Audio Recording of Safeguard Recitals in Pali

A few weeks ago I announced the publication of a new version of my popular chanting book Safeguard Recitals.

At that time I had started recording the Pali text to accompany the book. I have just now finished that work and have embedded the recording in the website.

The recordings in total last for around 6 1/2 hours, and were done while I have been having a lot of trouble with coughing and chest problems, so the voice is a little gritty at times.

I have made the recording in what I term a Plain Chanting style, that is: it is unembellished, is pronounced according to written form, and does not conform to a tradition.

In other words it is a tradition-free rendering of the texts in (what I hope is) a more or less accurate and plain format.

As I announced last Sunday it is now possible to download individual files from the page they are embedded in, starting here; or all the files can be downloaded in a zip from here.

Safeguard Recitals


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4 comments to Audio Recording of Safeguard Recitals in Pali

  • Bill Walton

    …thank you!

  • Chew

    Dear Bhante Anandajoti,
    Thank you so much for your Safeguard Recitals translation, I find it very useful as you have translated every sentence and place it right under the Pali language. I am using it every night since the beginning of Vassa (12th July 2014) at the Sri Lankan Temple in Penang, Malaysia (nightly Vassa chanting session).
    As I am a young Buddhist, could you please advise on how to shorten the ‘Atanatiyasuttam’ for the purpose of memorizing it. In your earlier publication, I found your numbering starts from ‘The Seven Buddhas’ and there seem to be two sets of chanting instructions given by ‘Maharaja Vessavano’ in Part One or Part Two. The first set ends with ‘‘vijjacaranasampanam, Buddham vandama Gotaman! ti’’. The second set starts with ‘‘Yassa kassaci marisa – bikkhussa va,… – ayam ‘Atanatiya’ rakkha suggahita, bhavissati samatta pariyaputa, tan-ce amanusso -…’’ and ends with ‘’Ayam kho sa marisa, ‘Atanatiya’ rakkha,… guttiya, rakkhaya, avihimsaya, phasuviharaya ti’’.
    Please advise as soon as possible, as I have a natural inclination towards the forest since at a young age.
    With Metta,

  • Anandajoti

    Hi Eric, I’m not sure I know what you want. The parittaṁ in short is this:

    “Vipassissa namatthu, Cakkhumantassa sirīmato,
    “May you revere Vipassī, the glorious Visionary,
    Sikhissa pi namatthu, sabbabhūtānukampino, [1]
    may you revere Sikhī, who has pity on all beings,
    Vessabhussa namatthu, nahātakassa tapassino,
    may you revere Vessabhū, the austere one, cleansed (of corruptions),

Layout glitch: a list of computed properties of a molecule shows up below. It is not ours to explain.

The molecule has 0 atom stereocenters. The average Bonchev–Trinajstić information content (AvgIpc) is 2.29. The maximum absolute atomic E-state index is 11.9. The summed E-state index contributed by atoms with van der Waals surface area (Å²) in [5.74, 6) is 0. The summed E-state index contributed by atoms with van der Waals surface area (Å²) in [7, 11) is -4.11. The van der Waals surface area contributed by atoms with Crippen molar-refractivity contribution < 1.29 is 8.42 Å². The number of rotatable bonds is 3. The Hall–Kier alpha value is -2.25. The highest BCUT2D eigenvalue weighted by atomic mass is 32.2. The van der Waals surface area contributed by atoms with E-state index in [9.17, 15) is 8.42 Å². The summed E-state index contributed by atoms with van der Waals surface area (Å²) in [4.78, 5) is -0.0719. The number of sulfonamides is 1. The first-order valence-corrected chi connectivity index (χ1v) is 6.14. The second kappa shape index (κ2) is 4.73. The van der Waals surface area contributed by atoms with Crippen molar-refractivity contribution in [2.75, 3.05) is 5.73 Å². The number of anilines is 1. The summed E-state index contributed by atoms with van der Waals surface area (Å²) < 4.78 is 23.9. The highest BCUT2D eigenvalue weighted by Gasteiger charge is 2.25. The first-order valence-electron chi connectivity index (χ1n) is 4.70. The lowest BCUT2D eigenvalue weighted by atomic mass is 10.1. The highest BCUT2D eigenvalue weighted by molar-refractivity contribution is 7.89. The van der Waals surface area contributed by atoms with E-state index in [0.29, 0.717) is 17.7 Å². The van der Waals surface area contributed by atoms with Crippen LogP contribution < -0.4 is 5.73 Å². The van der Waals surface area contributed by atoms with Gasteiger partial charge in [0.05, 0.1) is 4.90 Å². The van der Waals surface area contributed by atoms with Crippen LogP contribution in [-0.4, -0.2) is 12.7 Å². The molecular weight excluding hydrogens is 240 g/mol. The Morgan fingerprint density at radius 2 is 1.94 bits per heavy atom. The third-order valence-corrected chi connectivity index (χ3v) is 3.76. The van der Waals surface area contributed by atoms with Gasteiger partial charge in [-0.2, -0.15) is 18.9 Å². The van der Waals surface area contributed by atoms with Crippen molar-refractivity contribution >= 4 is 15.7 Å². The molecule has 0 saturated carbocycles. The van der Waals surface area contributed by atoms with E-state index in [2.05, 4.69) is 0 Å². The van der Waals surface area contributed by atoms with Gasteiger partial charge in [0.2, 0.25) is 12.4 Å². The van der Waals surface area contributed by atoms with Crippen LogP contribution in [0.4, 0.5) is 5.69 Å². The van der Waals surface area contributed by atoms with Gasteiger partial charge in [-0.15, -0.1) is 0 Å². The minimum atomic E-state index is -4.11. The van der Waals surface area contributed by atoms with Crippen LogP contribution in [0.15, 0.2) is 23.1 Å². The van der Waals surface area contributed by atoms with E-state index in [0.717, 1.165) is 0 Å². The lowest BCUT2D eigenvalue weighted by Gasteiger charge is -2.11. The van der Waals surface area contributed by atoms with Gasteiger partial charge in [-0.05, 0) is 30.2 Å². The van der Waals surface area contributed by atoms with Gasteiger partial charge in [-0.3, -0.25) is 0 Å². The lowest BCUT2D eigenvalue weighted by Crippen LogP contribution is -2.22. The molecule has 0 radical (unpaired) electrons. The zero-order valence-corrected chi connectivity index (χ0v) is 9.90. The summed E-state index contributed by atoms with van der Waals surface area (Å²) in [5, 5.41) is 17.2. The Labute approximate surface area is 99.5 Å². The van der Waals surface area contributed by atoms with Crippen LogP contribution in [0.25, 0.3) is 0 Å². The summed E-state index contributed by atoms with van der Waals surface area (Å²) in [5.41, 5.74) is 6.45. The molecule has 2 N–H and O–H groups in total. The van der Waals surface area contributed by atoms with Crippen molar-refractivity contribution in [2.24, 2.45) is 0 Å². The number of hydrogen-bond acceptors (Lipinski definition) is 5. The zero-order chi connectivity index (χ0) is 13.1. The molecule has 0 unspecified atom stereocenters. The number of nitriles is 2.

namatthu Kakusandhassa, Mārasenāpamaddino, [2]
    may you revere Kakusandha, who has crushed Māra’s army,
    Koṇāgamanassa namatthu, brāhmaṇassa vusīmato,
    may you revere Koṇāgamana, the accomplished brahmin,
    Kassapassa namatthu, vippamuttassa sabbadhi. [3]
    may you revere Kassapa, who is free in every respect.
    Aṅgīrasassa namatthu, Sakyaputtassa sirīmato,
    May you revere Aṅgīrasa, the glorious son of the Sakyans,
    yo imaṁ Dhammam-adesesi, sabbadukkhā panūdanaṁ. [4]
    he who preached this Dhamma, which is the dispelling of all suffering.
    Ye cāpi nibbutā loke, yathābhūtaṁ vipassisuṁ,
    Those who are emancipated in the world, who have insight (into things) as they are,
    te janā apisuṇā, mahantā vītasāradā, [5]
    those people free from malicious speech, who are great and fully mature,
    hitaṁ devamanussānaṁ, yaṁ namassanti Gotamaṁ,
    they will revere that Gotama, who is of benefit to gods and men,
    vijjācaraṇasampannaṁ, mahantaṁ vītasāradaṁ. [6]
    who has understanding and good conduct, who is great and fully mature.

    The other parts starting from Yassa kassaci mārisa… are rather an encouragement than a parittaṁ in themselves.

    Are you using the new edition? See:

    also see:
    If not, when I return to Malaysia after the Rains I can send copies for Mahindarama.

    Metta, Anandajoti

  • Eric

    Hi Bhante Joti,
    Thank you for your attention and effort, but it looks very short without ‘The East’, ‘The South’, ‘The West’ and ‘The North’. We at Mahindarama are still using your old edition, as a few hardcopies of it are still available for free distribution from the library.
    Sorry for being repetitious, what I am looking for is to be able to chant the ‘Atanatiyasuttam’ as closely and as completely as possible to the original ancient texts, as it is mention ‘’Yassa kassaci marisa – bhikkhussa va… – ayam ‘Atanatiya’ rakkha suggahita, bhavissati samatta pariyaputa, tan-ce amanusso -…’’, without knowing how it was chanted from ancient time until now.
    Since I found many of the modified & shorten versions from various different practicing countries on the web and the nightly chanting session of the ‘Atanatiyasuttam’ was too complete & too long (part one & two) to memorize, it leaves me no choice but to look for a middle path, that is to turn to the expert for advise (which is you, Bhante).
    My intension is to ‘’vanapatthani pantani senasanani patisevanti, appasaddani, appanigghosani, vijanavatani, manussarahaseyyakani, patisallanasaruppani.
    With Metta

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